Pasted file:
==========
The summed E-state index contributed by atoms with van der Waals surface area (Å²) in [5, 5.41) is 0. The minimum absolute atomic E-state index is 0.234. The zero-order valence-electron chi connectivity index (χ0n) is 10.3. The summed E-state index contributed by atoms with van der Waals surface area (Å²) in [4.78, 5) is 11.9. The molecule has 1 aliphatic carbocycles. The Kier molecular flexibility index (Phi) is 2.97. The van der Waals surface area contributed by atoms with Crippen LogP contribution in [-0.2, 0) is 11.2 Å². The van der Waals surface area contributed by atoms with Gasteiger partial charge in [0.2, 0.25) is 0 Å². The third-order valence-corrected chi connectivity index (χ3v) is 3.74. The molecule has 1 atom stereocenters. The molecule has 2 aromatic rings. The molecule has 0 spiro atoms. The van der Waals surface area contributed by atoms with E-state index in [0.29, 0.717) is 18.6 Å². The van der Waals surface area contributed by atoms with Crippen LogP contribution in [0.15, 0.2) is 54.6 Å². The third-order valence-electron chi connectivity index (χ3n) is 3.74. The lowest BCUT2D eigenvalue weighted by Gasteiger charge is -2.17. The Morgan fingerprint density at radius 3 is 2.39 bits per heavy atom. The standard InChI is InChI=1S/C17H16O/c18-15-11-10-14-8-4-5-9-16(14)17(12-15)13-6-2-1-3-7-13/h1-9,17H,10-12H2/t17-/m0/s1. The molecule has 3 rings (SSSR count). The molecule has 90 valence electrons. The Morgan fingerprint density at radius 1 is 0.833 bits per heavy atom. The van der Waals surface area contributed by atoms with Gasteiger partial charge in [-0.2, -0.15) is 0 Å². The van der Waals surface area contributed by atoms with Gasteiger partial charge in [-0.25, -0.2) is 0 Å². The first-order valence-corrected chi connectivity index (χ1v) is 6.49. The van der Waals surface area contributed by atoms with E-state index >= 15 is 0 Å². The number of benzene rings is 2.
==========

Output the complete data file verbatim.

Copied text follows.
The summed E-state index contributed by atoms with van der Waals surface area (Å²) in [5, 5.41) is 0. The minimum absolute atomic E-state index is 0.234. The zero-order valence-electron chi connectivity index (χ0n) is 10.3. The summed E-state index contributed by atoms with van der Waals surface area (Å²) in [4.78, 5) is 11.9. The molecule has 1 aliphatic carbocycles. The Kier molecular flexibility index (Phi) is 2.97. The van der Waals surface area contributed by atoms with Crippen LogP contribution in [-0.2, 0) is 11.2 Å². The van der Waals surface area contributed by atoms with Gasteiger partial charge in [0.2, 0.25) is 0 Å². The third-order valence-corrected chi connectivity index (χ3v) is 3.74. The molecule has 1 atom stereocenters. The molecule has 2 aromatic rings. The molecule has 0 spiro atoms. The van der Waals surface area contributed by atoms with E-state index in [0.29, 0.717) is 18.6 Å². The van der Waals surface area contributed by atoms with Crippen LogP contribution in [0.15, 0.2) is 54.6 Å². The third-order valence-electron chi connectivity index (χ3n) is 3.74. The lowest BCUT2D eigenvalue weighted by Gasteiger charge is -2.17. The Morgan fingerprint density at radius 3 is 2.39 bits per heavy atom. The standard InChI is InChI=1S/C17H16O/c18-15-11-10-14-8-4-5-9-16(14)17(12-15)13-6-2-1-3-7-13/h1-9,17H,10-12H2/t17-/m0/s1. The molecule has 3 rings (SSSR count). The molecule has 90 valence electrons. The Morgan fingerprint density at radius 1 is 0.833 bits per heavy atom. The van der Waals surface area contributed by atoms with Gasteiger partial charge in [-0.2, -0.15) is 0 Å². The van der Waals surface area contributed by atoms with Gasteiger partial charge in [-0.25, -0.2) is 0 Å². The first-order valence-corrected chi connectivity index (χ1v) is 6.49. The van der Waals surface area contributed by atoms with E-state index >= 15 is 0 Å². The number of benzene rings is 2.